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Assessment and motivation from SATs to GCSE

Discussion in 'Assessment' started by heatherbliss, May 3, 2018.

  1. heatherbliss

    heatherbliss New commenter

    Hi, I am looking at this for my PhD - looking at how SATs results motivate or demotivate students as they progress through to GCSE. How do you do this in your school? Are children aware of their SATs results? Are they targeted from these?

    Also, looking for some honesty here (if possible). One of the possible issues come from 'Pygmalion in the Classroom' where teachers 'prefer' students over other students and this then reflects on how they treat different students. Do you find yourself favouring your 'favourite' students over others? Or can you adapt to make sure you don't? I know this does happen as my child had quite a rough time in years 4 and 5 from the same class teacher who made it quite obvious she didn't like him. (He's 18 now and seems to have worked through that).

    Any help would be gratefully appreciated. Many thanks in advance
  2. minnie me

    minnie me Star commenter

    Internal / external motivation ? Labelling. Teaching to the test ? Recognition of soft skills ? Grouping arrangements ? Assessments / exams which are fit for purpose ? Students who see success in education as being a race which they are never going to win ?

    Am sure students and staff aware of the scores on the doors - but the question I would be posing would be more along the lines of ‘what does this tell us about the students ‘ and ‘ what ( if anything ) does it tell us about the nature of ‘learning’....which kind of links to your question re motivation ?
  3. markuss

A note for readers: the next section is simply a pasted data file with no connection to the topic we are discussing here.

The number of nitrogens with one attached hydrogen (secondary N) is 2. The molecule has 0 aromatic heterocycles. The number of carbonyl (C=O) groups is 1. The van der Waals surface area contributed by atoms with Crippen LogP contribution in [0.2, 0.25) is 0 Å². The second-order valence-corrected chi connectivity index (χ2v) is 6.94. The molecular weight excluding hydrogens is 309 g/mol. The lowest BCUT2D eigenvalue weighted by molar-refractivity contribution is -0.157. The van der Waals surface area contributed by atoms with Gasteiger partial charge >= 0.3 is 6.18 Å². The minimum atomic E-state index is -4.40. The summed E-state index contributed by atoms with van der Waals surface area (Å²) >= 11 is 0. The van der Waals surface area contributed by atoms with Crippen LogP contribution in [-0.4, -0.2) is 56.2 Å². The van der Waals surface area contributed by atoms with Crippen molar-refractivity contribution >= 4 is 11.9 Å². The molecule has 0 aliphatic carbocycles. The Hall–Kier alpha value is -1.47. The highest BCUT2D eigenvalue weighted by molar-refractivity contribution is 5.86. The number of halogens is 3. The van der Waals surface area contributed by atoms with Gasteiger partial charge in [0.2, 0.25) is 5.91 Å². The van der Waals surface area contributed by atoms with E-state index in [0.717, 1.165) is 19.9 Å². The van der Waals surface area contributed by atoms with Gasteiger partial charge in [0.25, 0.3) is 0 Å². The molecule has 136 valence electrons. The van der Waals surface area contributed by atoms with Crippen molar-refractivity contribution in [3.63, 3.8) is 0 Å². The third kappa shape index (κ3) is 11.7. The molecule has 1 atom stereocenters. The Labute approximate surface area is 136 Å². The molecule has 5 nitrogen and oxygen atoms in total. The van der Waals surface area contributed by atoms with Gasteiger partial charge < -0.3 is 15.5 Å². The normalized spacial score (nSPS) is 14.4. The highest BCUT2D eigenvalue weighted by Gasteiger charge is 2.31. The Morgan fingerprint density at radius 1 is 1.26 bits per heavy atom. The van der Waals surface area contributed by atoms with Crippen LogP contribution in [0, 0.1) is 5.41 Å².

markuss Occasional commenter

    One tiny thing. You maybe shouldn't use idle misnomers in PhD work.

    National Curriculum Tests have never been "School Accountability Trials" or anything like that.

    Some teachers call them "sats" - with various spellings - as a joke but many more swallow the myth. It doesn't help that those who really know better pander to ignorance. (The TES pretends that the tests are called "Sats".)

    They're really NCTs.
  4. john_mountford48

    john_mountford48 New commenter

    I'm a retired primary head and former OfSTED inspector working with a retired secondary head, inquiring into the specifics of the spurious ‘standardisation’ process for the KS2 SATs. Why 'spurious' you might ask? - or maybe not, most aren't!! Our research to date has revealed a worrying level of political interference in the new process. It is left to the Secretary of State for Education on an annual basis to decide on a ‘pass mark’. The forced feeding of Yr6 pupils is producing inflated results and in this setting, secondary schools have to set meaningful progress targets. Many are now resorting to the use of Cognitive Ability Tests in Yr7. Statistically, it is a shameful mess which is why we, and a growing chorus of other commentators, declare SATs unfit for purpose. The profession largely agrees with this but even headteachers are unable to challenge it. Any views??
  5. markuss

    markuss Occasional commenter

    Why does a former Head and Ofsted inspector pretend that children do SATs?

    Did they ever talk this nonsense in schools they were inspecting?

    Did they ever try to get away with putting "SATs" in an official report as a sort of joke?
  6. markuss

    markuss Occasional commenter

    They seem to have a fantasy that the tests must be "standardized". They're not. The test markers go through a standardisation process, not the NCTs.
  7. minnie me

    minnie me Star commenter

    I don’t think schools ‘ resort ‘ to doing CATs. I think they are another strand of assessment - the data can be helpful and confirm / deny presence of an SpLD for example / provide evidence for further investagion / highlight that the school’s priority learning need is MLD and thus impact on how / what you deliver as your curriculum model to accommodate most of a co hort / co horts of students ..,

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